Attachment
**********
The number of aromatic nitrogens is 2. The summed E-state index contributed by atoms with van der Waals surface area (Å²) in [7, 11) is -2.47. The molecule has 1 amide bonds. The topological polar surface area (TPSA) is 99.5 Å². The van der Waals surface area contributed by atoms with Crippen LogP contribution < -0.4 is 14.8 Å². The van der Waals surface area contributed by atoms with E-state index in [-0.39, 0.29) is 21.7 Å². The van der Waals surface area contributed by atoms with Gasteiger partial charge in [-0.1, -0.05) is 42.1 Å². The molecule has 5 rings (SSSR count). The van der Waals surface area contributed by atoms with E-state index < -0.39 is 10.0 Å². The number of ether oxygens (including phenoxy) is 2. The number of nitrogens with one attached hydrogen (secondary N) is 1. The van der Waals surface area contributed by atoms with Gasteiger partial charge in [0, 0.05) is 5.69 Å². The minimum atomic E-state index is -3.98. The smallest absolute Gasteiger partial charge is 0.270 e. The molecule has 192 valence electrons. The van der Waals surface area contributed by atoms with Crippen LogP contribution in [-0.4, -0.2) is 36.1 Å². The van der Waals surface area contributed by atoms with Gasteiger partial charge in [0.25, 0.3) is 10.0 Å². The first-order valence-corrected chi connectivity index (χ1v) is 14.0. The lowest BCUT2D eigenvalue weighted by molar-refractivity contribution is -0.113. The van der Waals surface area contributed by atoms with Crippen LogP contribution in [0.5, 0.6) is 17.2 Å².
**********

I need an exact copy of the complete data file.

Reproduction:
The number of aromatic nitrogens is 2. The summed E-state index contributed by atoms with van der Waals surface area (Å²) in [7, 11) is -2.47. The molecule has 1 amide bonds. The topological polar surface area (TPSA) is 99.5 Å². The van der Waals surface area contributed by atoms with Crippen LogP contribution < -0.4 is 14.8 Å². The van der Waals surface area contributed by atoms with E-state index in [-0.39, 0.29) is 21.7 Å². The van der Waals surface area contributed by atoms with Gasteiger partial charge in [-0.1, -0.05) is 42.1 Å². The molecule has 5 rings (SSSR count). The van der Waals surface area contributed by atoms with E-state index < -0.39 is 10.0 Å². The number of ether oxygens (including phenoxy) is 2. The number of nitrogens with one attached hydrogen (secondary N) is 1. The van der Waals surface area contributed by atoms with Gasteiger partial charge in [0, 0.05) is 5.69 Å². The minimum atomic E-state index is -3.98. The smallest absolute Gasteiger partial charge is 0.270 e. The molecule has 192 valence electrons. The van der Waals surface area contributed by atoms with Crippen LogP contribution in [-0.4, -0.2) is 36.1 Å². The van der Waals surface area contributed by atoms with Gasteiger partial charge in [0.25, 0.3) is 10.0 Å². The first-order valence-corrected chi connectivity index (χ1v) is 14.0. The lowest BCUT2D eigenvalue weighted by molar-refractivity contribution is -0.113. The van der Waals surface area contributed by atoms with Crippen LogP contribution in [0.5, 0.6) is 17.2 Å².